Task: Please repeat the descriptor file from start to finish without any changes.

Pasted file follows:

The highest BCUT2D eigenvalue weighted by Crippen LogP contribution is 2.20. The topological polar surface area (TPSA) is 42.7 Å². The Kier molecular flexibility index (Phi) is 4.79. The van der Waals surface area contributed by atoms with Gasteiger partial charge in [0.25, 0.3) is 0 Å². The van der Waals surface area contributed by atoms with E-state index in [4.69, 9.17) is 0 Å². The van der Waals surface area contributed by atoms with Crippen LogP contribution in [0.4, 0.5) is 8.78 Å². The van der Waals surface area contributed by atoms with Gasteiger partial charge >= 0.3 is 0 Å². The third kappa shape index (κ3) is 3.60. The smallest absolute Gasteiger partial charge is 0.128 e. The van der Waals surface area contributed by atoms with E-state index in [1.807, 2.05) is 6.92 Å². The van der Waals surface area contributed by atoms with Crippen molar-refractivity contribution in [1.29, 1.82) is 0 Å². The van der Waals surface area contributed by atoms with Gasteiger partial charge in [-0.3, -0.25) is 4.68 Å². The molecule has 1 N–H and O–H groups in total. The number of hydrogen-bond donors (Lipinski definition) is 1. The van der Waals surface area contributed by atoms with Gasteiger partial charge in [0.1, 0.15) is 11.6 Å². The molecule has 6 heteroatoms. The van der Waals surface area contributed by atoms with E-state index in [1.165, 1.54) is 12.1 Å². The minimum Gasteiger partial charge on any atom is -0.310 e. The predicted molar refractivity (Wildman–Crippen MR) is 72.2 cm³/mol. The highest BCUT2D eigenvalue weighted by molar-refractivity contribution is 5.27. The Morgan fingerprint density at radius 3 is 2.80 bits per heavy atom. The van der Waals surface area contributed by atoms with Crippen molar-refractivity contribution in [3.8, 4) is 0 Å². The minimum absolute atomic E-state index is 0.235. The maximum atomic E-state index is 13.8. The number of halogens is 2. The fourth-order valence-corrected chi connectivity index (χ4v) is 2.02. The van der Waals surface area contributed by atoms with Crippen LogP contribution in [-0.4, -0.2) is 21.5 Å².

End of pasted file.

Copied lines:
The highest BCUT2D eigenvalue weighted by Crippen LogP contribution is 2.20. The topological polar surface area (TPSA) is 42.7 Å². The Kier molecular flexibility index (Phi) is 4.79. The van der Waals surface area contributed by atoms with Gasteiger partial charge in [0.25, 0.3) is 0 Å². The van der Waals surface area contributed by atoms with E-state index in [4.69, 9.17) is 0 Å². The van der Waals surface area contributed by atoms with Crippen LogP contribution in [0.4, 0.5) is 8.78 Å². The van der Waals surface area contributed by atoms with Gasteiger partial charge >= 0.3 is 0 Å². The third kappa shape index (κ3) is 3.60. The smallest absolute Gasteiger partial charge is 0.128 e. The van der Waals surface area contributed by atoms with E-state index in [1.807, 2.05) is 6.92 Å². The van der Waals surface area contributed by atoms with Crippen molar-refractivity contribution in [1.29, 1.82) is 0 Å². The van der Waals surface area contributed by atoms with Gasteiger partial charge in [-0.3, -0.25) is 4.68 Å². The molecule has 1 N–H and O–H groups in total. The number of hydrogen-bond donors (Lipinski definition) is 1. The van der Waals surface area contributed by atoms with Gasteiger partial charge in [0.1, 0.15) is 11.6 Å². The molecule has 6 heteroatoms. The van der Waals surface area contributed by atoms with E-state index in [1.165, 1.54) is 12.1 Å². The minimum Gasteiger partial charge on any atom is -0.310 e. The predicted molar refractivity (Wildman–Crippen MR) is 72.2 cm³/mol. The highest BCUT2D eigenvalue weighted by molar-refractivity contribution is 5.27. The Morgan fingerprint density at radius 3 is 2.80 bits per heavy atom. The van der Waals surface area contributed by atoms with Crippen molar-refractivity contribution in [3.8, 4) is 0 Å². The minimum absolute atomic E-state index is 0.235. The maximum atomic E-state index is 13.8. The number of halogens is 2. The fourth-order valence-corrected chi connectivity index (χ4v) is 2.02. The van der Waals surface area contributed by atoms with Crippen LogP contribution in [-0.4, -0.2) is 21.5 Å².